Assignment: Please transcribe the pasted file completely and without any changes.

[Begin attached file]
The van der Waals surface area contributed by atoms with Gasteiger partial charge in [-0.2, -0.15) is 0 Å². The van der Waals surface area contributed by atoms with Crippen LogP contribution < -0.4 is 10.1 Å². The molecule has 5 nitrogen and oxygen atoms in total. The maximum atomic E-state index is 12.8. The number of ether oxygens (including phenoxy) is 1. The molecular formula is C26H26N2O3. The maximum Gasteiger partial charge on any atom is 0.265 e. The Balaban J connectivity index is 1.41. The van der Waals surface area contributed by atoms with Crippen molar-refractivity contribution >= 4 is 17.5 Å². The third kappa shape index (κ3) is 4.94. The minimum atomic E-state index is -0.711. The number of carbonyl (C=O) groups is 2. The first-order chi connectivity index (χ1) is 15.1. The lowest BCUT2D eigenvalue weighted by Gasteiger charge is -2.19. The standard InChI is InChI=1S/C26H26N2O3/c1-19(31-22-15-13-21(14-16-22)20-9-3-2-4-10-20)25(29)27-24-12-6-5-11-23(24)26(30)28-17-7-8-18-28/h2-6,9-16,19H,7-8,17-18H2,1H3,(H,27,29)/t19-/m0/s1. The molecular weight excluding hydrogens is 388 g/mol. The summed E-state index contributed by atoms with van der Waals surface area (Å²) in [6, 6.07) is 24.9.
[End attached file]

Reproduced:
The van der Waals surface area contributed by atoms with Gasteiger partial charge in [-0.2, -0.15) is 0 Å². The van der Waals surface area contributed by atoms with Crippen LogP contribution < -0.4 is 10.1 Å². The molecule has 5 nitrogen and oxygen atoms in total. The maximum atomic E-state index is 12.8. The number of ether oxygens (including phenoxy) is 1. The molecular formula is C26H26N2O3. The maximum Gasteiger partial charge on any atom is 0.265 e. The Balaban J connectivity index is 1.41. The van der Waals surface area contributed by atoms with Crippen molar-refractivity contribution >= 4 is 17.5 Å². The third kappa shape index (κ3) is 4.94. The minimum atomic E-state index is -0.711. The number of carbonyl (C=O) groups is 2. The first-order chi connectivity index (χ1) is 15.1. The lowest BCUT2D eigenvalue weighted by Gasteiger charge is -2.19. The standard InChI is InChI=1S/C26H26N2O3/c1-19(31-22-15-13-21(14-16-22)20-9-3-2-4-10-20)25(29)27-24-12-6-5-11-23(24)26(30)28-17-7-8-18-28/h2-6,9-16,19H,7-8,17-18H2,1H3,(H,27,29)/t19-/m0/s1. The molecular weight excluding hydrogens is 388 g/mol. The summed E-state index contributed by atoms with van der Waals surface area (Å²) in [6, 6.07) is 24.9.